Friday, June 25, 2004

Teen leaves family for Denmark amid immigration snarl

Teen leaves family for Denmark amid immigration snarl

Teen leaves family for Denmark amid immigration snarl

By Tim O'Meilia
Palm Beach Post Staff Writer
Thursday, June 24, 2004

Helene Jensen, 16, says goodbye to her mother Winnie before boarding a flight to Newark, N.J., on her way to her native Denmark. A quirk in an immigration law will not allow her to stay with her parents in the United States.

Helene Jensen and her mother sobbed as they held each other one last time at Palm Beach International Airport.

"I'll be back. Don't worry," the 16-year-old Dwyer High School student whispered in her mother's ear. "I love you, too."

She stepped through a metal detector, turned and, her eyes glistening, covered her mouth with one hand and waved goodbye with the other. Then she was gone.

The Danish-born teen flew Thursday morning to Newark, N.J. By midnight, she was scheduled to be on her way across the Atlantic Ocean to Copenhagen with two months' worth of experimental medicine to keep her juvenile rheumatoid arthritis in check. She'll stay with her grandmother.

She promised to return but, in truth, her family is uncertain when that may happen.

If she had remained with her parents in Palm Beach Gardens, Helene would be an illegal alien today, facing possible deportation.

Through a quirk in immigration law, her parents are legal, her U.S.-born sister is legal, a Danish-born sister is legal because she has a work visa, but Helene is not.

In almost every instance, a child has the same immigration status as her parents, but not in this case. "It's really not logical. It flies in the face of public policy," said Maralyn Leaf, a Miami immigration lawyer who represents the Jensens.

U.S. Rep. Clay Shaw, R-Fort Lauderdale, is heading an effort by Florida congressmen to allow Helene back in the United States after inquiries to immigration officials did not change her status Thursday. Shaw's office has contacted State Department officials and the U.S. Embassy in Copenhagen to try to expedite Jensen's possible return, said Eric Eikenberg, Shaw's chief of staff.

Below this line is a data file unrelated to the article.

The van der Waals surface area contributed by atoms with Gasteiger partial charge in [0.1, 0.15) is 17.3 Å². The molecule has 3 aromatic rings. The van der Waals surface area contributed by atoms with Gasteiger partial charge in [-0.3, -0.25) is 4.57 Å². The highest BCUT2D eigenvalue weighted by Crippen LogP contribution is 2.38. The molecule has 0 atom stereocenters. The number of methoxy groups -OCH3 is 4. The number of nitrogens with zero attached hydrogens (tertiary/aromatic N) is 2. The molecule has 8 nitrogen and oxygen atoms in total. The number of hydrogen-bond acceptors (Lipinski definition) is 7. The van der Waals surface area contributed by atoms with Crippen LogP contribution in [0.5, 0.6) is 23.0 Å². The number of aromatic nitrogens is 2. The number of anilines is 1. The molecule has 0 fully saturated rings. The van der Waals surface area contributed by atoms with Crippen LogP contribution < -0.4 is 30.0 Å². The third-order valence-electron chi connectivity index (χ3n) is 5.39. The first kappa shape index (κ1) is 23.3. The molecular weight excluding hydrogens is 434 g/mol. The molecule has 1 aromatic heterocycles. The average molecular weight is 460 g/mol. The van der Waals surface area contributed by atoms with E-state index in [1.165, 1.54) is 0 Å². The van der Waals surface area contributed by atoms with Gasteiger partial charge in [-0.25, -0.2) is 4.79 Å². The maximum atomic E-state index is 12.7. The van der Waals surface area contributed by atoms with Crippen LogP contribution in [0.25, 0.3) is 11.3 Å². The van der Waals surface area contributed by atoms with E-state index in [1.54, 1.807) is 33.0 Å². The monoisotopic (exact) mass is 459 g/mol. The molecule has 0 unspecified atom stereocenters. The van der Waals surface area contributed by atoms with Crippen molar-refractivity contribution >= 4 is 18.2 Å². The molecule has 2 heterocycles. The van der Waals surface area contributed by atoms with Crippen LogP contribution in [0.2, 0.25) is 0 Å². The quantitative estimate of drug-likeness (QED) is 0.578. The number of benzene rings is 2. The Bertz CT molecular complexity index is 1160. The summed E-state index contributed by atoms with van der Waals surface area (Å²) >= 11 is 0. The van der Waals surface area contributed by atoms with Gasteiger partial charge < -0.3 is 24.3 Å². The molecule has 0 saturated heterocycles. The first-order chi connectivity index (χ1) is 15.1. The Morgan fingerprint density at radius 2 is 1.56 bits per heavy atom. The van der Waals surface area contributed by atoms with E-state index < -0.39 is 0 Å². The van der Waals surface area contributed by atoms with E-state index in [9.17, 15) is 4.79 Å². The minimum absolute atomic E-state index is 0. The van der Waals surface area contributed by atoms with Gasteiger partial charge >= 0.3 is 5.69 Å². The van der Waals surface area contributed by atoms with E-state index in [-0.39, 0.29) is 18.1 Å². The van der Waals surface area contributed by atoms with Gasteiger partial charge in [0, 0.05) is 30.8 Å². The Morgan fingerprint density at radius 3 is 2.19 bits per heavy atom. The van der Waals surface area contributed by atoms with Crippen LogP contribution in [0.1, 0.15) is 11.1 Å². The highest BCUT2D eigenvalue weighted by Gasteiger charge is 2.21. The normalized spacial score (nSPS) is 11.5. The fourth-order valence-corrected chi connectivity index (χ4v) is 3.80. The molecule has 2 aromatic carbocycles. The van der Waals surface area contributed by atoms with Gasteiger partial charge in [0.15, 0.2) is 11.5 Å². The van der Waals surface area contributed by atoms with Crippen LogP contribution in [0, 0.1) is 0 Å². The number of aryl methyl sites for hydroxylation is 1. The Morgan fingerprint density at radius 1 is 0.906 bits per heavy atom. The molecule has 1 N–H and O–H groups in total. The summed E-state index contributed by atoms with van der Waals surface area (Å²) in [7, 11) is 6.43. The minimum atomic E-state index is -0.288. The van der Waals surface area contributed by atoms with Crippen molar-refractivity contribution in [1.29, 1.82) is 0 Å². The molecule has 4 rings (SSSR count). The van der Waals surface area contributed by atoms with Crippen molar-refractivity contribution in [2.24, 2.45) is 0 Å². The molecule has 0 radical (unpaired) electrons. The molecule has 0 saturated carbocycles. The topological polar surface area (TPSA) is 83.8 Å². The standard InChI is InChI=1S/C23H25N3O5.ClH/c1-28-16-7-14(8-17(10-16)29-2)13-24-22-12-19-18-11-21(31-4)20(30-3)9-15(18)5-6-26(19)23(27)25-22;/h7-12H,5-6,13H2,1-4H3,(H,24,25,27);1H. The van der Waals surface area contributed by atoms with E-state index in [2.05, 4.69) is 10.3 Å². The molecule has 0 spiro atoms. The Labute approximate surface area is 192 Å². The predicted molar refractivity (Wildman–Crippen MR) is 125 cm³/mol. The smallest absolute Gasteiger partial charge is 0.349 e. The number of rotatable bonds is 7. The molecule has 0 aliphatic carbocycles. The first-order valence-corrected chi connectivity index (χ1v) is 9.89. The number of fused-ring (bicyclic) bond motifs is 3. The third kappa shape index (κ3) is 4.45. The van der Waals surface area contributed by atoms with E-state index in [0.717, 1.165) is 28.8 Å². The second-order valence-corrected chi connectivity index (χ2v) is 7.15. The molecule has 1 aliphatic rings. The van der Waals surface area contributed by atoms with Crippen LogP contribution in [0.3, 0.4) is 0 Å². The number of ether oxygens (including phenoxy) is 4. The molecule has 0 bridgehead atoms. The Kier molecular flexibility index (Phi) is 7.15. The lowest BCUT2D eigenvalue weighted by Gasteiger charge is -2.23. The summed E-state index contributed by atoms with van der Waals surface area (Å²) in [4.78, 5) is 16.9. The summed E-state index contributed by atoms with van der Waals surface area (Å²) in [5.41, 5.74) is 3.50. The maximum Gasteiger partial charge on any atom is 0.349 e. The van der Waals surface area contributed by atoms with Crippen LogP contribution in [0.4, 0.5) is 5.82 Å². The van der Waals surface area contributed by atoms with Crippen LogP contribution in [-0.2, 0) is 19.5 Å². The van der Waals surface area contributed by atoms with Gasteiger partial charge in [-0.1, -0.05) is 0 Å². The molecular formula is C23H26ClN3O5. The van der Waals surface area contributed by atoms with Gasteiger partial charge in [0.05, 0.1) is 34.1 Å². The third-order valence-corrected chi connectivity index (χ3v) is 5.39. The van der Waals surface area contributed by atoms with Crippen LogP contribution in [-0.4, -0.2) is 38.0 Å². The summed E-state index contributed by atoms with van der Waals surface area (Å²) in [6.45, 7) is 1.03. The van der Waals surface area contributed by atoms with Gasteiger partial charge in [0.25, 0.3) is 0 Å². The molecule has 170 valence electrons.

U.S. Sen. Bob Graham, D-Fla., will seek a legislative correction to the law, but that will take time. "We've advised the family and had conversations with other legislators that clearly there's a problem with the law," said Paul Anderson, Graham's spokesman.

Helene's father, John Jensen, is a vice president of operations for Teeters Agency and Stevedoring at the Port of Palm Beach. He and his family have been in the United States since 1997 under a work visa.

That expired in March. An older American-born daughter is sponsoring John and his wife, Winnie, in their application to become permanent residents. They should get their green cards in a few months. In five years, they obtain citizenship.

But Helene is neither a spouse, parent or child of her sponsoring sister and would fall into a different category with a probable 6- to 7-year wait to become legal. She obtained a three-month visa waiver that expired Thursday.

Immigration officials said the Jensens have not officially sought to keep their daughter here.

"If the family had filed anything on behalf of Helene Jensen with the U.S. Department of Homeland Security, we would have been able to consider the matter. However, nothing was filed with our department," said Ana Santiago, spokeswoman for the U.S. Department of Citizenship and Immigration Services.

The Jensens' lawyer said they had considered the options, and the most likely to succeed required her to leave the country.

The Jensens will apply for a student visa when Helene arrives in Denmark. Then she could finish high school and attend college in the United States, long enough for her parents to become citizens and sponsor her.

If that fails, the Jensens will seek "humanitarian parole," available only after other options have been exhausted. Helene's painful disease forced her to use crutches until she enrolled in a trial program for a new drug being tested by Abbott Laboratories. The parole would allow her to continue in the drug trial, only available in the States. But the visa could expire when the drug trial ends.

"She was trying to be brave," her father said. "She didn't want to go. It's hard for a 16-year-old. They're all smiles and laughter, but when it comes to the moment, reality sets in. It's not fun and games anymore."


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